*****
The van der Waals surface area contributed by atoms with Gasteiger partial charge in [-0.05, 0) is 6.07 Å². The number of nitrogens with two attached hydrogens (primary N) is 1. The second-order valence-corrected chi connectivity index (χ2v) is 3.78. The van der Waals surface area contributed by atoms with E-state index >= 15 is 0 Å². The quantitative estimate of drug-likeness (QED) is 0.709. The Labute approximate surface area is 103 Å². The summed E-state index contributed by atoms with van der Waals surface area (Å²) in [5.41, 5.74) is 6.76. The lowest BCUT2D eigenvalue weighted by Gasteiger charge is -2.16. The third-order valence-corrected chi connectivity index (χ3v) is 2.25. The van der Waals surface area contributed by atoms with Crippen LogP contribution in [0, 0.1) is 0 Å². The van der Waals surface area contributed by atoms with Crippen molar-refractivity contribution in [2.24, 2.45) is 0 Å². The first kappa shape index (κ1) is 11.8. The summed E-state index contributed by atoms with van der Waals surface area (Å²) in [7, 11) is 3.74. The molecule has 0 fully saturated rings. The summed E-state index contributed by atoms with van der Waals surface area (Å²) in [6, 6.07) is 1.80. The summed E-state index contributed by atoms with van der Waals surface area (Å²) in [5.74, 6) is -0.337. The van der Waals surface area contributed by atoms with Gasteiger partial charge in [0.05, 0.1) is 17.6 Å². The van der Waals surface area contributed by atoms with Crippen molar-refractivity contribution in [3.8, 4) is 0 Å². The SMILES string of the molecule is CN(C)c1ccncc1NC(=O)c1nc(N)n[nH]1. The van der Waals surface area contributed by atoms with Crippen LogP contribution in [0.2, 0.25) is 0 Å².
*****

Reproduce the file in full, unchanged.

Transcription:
The van der Waals surface area contributed by atoms with Gasteiger partial charge in [-0.05, 0) is 6.07 Å². The number of nitrogens with two attached hydrogens (primary N) is 1. The second-order valence-corrected chi connectivity index (χ2v) is 3.78. The van der Waals surface area contributed by atoms with E-state index >= 15 is 0 Å². The quantitative estimate of drug-likeness (QED) is 0.709. The Labute approximate surface area is 103 Å². The summed E-state index contributed by atoms with van der Waals surface area (Å²) in [5.41, 5.74) is 6.76. The lowest BCUT2D eigenvalue weighted by Gasteiger charge is -2.16. The third-order valence-corrected chi connectivity index (χ3v) is 2.25. The van der Waals surface area contributed by atoms with Crippen LogP contribution in [0, 0.1) is 0 Å². The van der Waals surface area contributed by atoms with Crippen molar-refractivity contribution in [2.24, 2.45) is 0 Å². The first kappa shape index (κ1) is 11.8. The summed E-state index contributed by atoms with van der Waals surface area (Å²) in [7, 11) is 3.74. The molecule has 0 fully saturated rings. The summed E-state index contributed by atoms with van der Waals surface area (Å²) in [6, 6.07) is 1.80. The summed E-state index contributed by atoms with van der Waals surface area (Å²) in [5.74, 6) is -0.337. The van der Waals surface area contributed by atoms with Gasteiger partial charge in [0.05, 0.1) is 17.6 Å². The van der Waals surface area contributed by atoms with Crippen molar-refractivity contribution in [3.8, 4) is 0 Å². The SMILES string of the molecule is CN(C)c1ccncc1NC(=O)c1nc(N)n[nH]1. The van der Waals surface area contributed by atoms with Crippen LogP contribution in [0.2, 0.25) is 0 Å².